Much of the reporting around climate change focuses on carbon dioxide. It’s public enemy number one when it comes to gases that warm the atmosphere, as a primary byproduct of fossil fuel combustion.
It’s not the only greenhouse gas out there, though. Methane itself is a particularly potent pollutant, and one that is being emitted in altogether excessive amounts. Satellites are now on the hunt for methane emissions in an attempt to save the world from this odorless, colorless gas.
There are two professions used to driving single-seaters with hundreds of horsepower, one of which is very exclusive and the other of which can be found anywhere the ground is fertile enough to support agriculture. Formula One drivers operate fragile machines pushed to the edges of their performance envelope, while the tractor at the hands of a farmer is designed to reliably perform huge tasks on dodgy ground in all weathers. Today’s tractor is invariably a large machine powered by a diesel engine, and it’s the equal of all tasks on a modern farm. Against that backdrop then it’s interesting to read the Smithsonian magazine’s look at the emerging world of electric tractors. Will they replace diesel as the source of traction in the fields?
The two firms they focus on first are Monarch Tractor, and Solectrac. Both manufacturers offer small machines of the type we’d be inclined to describe as an orchard tractor, and Monarch are offering an autonomous option as part of their package. They also feature Farm-ng, whose machine called amusingly the Amiga, is a much smaller affair which we are guessing would be super-useful on a very intensive operation such as market gardening. We’re especially pleased to see that the emerging small electric tractor industry is embracing right to repair, something the traditional manufacturers are famous for ignoring.
It’s obvious that none of these machines are going to revolutionize the world of large high-power tractors any time soon, as they are too small for the job and can’t offer the 24/7 operation required at busy times on a farm. But it’s obvious they would be very useful on a small farm, and in particular for those tractor applications where the machine is a platform which goes from place to place to aid static work, they could be better than their diesel equivalents.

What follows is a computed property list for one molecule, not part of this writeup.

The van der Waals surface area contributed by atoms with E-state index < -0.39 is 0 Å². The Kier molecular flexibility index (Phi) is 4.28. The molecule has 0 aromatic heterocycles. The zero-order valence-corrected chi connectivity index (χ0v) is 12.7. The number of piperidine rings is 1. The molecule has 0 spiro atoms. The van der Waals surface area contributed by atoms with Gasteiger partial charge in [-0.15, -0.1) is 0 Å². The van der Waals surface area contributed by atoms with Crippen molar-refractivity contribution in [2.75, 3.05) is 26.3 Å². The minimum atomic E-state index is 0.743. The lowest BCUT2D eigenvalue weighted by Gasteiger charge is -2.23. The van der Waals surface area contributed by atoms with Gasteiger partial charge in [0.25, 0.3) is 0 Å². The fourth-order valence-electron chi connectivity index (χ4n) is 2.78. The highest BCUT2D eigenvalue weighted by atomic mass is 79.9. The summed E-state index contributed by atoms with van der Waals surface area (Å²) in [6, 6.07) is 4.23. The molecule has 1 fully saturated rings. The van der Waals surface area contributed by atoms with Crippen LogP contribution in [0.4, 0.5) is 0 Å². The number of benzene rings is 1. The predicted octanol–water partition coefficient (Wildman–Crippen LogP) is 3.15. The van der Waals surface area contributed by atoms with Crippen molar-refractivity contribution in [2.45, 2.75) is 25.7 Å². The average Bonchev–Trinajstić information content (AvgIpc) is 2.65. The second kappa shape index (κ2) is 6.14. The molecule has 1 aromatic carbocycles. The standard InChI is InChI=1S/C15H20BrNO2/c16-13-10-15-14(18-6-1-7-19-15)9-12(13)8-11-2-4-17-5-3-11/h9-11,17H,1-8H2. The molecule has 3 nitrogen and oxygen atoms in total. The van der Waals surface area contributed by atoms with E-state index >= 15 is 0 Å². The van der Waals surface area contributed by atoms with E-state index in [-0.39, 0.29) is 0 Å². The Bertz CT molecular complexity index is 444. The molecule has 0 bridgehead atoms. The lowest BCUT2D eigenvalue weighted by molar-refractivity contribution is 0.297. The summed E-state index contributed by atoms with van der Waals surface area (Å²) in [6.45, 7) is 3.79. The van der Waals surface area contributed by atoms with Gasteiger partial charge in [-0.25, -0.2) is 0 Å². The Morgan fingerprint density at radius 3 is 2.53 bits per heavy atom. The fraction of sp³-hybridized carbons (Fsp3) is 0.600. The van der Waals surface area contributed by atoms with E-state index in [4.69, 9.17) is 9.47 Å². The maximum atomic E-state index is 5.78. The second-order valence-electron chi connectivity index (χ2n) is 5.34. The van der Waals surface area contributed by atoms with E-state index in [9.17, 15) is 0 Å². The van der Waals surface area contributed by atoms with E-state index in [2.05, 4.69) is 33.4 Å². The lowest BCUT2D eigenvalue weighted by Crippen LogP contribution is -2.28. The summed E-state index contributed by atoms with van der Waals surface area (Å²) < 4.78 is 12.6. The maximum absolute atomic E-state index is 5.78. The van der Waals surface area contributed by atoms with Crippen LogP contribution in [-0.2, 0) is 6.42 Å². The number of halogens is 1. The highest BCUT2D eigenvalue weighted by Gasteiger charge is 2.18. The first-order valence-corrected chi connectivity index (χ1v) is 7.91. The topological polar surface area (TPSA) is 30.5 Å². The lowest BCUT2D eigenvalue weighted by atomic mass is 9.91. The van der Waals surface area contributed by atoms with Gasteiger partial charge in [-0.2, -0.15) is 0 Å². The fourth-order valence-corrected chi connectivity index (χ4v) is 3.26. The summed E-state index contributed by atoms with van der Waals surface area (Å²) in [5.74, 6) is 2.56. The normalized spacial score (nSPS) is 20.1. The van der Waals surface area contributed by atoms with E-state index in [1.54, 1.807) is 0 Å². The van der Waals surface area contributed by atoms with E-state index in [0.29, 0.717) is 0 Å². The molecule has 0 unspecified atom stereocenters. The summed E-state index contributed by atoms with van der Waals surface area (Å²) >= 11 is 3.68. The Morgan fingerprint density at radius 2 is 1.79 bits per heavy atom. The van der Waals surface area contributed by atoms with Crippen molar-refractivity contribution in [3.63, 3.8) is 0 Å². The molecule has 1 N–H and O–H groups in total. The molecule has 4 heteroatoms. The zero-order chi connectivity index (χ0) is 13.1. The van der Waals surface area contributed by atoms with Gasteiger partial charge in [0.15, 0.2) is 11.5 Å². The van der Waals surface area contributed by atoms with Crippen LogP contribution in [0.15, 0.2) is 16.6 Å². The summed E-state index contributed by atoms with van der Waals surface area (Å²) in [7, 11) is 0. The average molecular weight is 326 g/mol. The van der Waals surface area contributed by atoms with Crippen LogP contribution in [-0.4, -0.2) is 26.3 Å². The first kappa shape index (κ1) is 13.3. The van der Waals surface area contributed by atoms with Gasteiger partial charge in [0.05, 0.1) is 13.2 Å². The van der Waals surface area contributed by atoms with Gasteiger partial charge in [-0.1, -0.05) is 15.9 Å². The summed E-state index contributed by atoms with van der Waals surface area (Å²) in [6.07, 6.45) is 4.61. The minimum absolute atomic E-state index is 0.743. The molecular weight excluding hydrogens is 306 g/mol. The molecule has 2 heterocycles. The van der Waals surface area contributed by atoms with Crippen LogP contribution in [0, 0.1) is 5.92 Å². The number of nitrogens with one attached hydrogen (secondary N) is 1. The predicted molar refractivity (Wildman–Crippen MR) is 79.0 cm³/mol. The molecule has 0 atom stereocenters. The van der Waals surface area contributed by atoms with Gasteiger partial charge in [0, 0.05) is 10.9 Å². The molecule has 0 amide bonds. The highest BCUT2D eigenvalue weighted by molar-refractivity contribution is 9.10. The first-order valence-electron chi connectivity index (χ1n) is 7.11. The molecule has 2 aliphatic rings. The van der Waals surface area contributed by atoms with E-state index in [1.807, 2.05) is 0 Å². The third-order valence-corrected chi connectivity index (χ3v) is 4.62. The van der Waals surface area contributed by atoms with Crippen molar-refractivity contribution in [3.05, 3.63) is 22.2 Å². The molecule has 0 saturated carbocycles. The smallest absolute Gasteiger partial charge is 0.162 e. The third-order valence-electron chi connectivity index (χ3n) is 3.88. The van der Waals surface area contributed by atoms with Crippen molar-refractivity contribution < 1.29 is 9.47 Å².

It’s odd that over the years we’ve not covered any electric tractors before. Perhaps that is, until you search instead for agricultural robots.
South Korea’s KARI ( Korea Aerospace Research Institute ) successfully put a commercial satellite into orbit Thursday, achieving another milestone in their domestic space program. The Nuri rocket (aka KLSV-2) left the Naro Space Center launch pad on the southern coast of the peninsula at 18:24 KST, after a communications glitch in the pad’s helium tank facility caused a one-day slip. The primary payload was the 180 kg refrigerator-sized Earth observation satellite NEXTSat-2. It uses synthetic aperture radar (SAR) and also has instruments to observe neutrons in near-Earth orbit due to the impact of solar activity on cosmic radiation. In addition, seven CubeSats were successfully deployed:
Justek JLC-101-V1.2, to verify satellite orbital control system
Lumir, measuring cosmic radiation and testing rad-hardened microprocessor design
Cairo Space, weather observation and space debris technology demonstration
KASI-SAT (Korea Astronomy and Space Science Institute) SNIPE, actually four nano-sats which will achieve a 500 km – 600 km polar orbit and fly in formation to measure plasma variations.
It seems that SNIPE-C, Justek, and Lumir are having communication troubles and may be lost. Ground controllers are still searching. This launch comes almost one year after the previous launch of a dummy satellite in June, which we wrote about last year.